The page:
Raising The Bar of Hope: Ending The Over-Policing of Black Girls in Schools

A discussion on the policing of Black girls in schools, the consequences, and achievable equitable remedies. Panelists explore the historic lens of the treatment of Black girls and how they are viewed by society; the types of punishments and procedures they are subjected to; and the long and short term consequences of being pushed out of school. Also, Karen Aime, a former student of the Brooklyn public school system shares how her school’s preconceived notions of her as a Black girl affected her student experience.

Welcome: Sheila S. Boston, President of the New York City Bar Association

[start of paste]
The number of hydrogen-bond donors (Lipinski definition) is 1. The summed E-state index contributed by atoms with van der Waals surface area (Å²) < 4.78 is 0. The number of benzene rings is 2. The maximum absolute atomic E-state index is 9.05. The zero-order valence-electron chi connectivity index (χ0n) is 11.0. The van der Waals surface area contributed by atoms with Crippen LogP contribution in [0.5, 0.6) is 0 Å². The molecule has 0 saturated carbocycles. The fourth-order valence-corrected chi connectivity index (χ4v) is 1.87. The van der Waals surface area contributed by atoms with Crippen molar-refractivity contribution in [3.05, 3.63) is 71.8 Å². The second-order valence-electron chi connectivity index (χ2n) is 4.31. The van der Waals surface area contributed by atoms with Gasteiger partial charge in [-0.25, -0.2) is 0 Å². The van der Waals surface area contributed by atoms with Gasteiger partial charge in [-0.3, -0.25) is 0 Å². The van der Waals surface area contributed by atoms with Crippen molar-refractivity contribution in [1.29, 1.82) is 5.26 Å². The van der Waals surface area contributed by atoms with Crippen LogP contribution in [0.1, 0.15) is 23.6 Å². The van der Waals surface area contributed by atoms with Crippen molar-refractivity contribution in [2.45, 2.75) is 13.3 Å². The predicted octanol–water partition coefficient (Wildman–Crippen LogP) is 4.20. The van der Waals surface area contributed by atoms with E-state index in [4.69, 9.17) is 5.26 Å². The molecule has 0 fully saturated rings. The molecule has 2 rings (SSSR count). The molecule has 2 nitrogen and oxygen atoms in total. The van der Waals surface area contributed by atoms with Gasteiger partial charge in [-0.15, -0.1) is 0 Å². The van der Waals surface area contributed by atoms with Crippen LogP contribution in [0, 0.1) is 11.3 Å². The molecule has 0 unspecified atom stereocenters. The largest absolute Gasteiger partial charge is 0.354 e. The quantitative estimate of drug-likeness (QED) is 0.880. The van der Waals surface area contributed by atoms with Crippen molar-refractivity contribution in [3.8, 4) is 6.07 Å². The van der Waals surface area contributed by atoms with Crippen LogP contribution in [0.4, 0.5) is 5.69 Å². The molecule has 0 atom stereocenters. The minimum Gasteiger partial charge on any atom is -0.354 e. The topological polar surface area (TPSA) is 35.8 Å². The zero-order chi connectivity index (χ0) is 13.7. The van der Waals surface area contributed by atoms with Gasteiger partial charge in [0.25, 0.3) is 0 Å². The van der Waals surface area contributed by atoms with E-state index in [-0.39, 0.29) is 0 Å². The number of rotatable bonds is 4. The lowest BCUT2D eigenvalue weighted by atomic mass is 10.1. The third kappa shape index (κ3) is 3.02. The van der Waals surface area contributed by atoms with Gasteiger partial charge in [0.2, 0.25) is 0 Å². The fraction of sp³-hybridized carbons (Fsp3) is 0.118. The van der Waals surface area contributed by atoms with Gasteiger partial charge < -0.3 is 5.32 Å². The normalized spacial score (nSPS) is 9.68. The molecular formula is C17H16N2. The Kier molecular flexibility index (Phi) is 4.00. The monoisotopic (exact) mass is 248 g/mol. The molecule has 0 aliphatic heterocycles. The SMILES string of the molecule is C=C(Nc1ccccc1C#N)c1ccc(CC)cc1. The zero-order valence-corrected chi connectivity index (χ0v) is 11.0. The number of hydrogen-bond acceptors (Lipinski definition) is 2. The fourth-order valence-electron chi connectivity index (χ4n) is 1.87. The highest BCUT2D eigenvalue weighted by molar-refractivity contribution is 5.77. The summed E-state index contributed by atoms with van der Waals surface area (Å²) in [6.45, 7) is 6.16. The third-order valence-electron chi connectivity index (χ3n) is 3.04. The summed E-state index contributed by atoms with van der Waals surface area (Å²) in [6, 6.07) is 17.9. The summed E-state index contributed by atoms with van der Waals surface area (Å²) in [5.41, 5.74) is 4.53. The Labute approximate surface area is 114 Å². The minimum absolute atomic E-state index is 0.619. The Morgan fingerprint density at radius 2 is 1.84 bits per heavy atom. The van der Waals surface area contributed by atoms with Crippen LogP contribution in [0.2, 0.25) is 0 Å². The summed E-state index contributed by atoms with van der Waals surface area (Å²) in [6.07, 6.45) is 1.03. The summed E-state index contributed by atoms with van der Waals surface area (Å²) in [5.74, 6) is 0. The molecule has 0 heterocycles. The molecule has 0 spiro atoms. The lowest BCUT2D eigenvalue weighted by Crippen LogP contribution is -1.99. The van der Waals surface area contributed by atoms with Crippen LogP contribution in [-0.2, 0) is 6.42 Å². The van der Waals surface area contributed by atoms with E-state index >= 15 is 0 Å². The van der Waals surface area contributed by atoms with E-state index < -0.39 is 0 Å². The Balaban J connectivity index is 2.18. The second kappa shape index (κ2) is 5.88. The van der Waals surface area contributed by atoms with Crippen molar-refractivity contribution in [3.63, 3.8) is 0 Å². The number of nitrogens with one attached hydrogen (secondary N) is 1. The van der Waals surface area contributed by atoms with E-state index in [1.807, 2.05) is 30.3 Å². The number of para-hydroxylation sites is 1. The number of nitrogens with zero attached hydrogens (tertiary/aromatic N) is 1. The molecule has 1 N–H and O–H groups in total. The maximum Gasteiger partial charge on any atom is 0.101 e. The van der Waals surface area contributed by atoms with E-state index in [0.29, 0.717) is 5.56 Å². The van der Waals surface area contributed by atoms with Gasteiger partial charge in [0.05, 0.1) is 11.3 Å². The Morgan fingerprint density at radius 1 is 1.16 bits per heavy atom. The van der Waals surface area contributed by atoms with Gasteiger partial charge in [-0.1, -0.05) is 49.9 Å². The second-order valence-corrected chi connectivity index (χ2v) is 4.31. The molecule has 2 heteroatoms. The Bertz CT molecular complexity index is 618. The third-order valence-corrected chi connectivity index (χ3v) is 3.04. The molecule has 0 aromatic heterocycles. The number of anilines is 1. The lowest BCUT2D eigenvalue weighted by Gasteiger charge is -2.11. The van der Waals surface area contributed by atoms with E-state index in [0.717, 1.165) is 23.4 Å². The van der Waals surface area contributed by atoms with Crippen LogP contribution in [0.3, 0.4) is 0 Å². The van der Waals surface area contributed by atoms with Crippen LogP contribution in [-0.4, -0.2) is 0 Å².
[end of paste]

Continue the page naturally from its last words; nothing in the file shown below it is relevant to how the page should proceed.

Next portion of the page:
Karen Aime, is a 2019 graduate of the Brooklyn public school system and currently a student at Hunter College
Dr. Jamilia Blake, Professor, Department of Educational Psychology in the College of Education and Human Development Studies, Texas A&M University
Professor Alexis Karteron, Director, Rutgers Constitutional Rights Clinic Ashley C. Sawyer, Senior Director, Campaigns at Girls for Gender Equity (GGE)
Dr. India Thusi, Associate Professor of Law, Delaware Law School

Closing Remarks:

Jarienn James, Co-chair of the Education and the Law Committee

Co-Sponsoring Committees:
Children and the Law, Chair, Melissa Friedman
Civil Rights, Co-Chairs, Zoey Chenitz and Kevin Jason
Council on Children, Dawne Mitchell, Chair
Juvenile Justice, Co-Chairs, Jennifer Ruiz- Gilroy and Maura Keating
Office for Diversity and Inclusion, New York City Bar Association
Sex and the Law, Co-Chairs, Olympias Iliana Konidaris and Farah Diaz-Tello

Co-Sponsoring Organization:

New York Law School’s Impact Center for Public Interest Law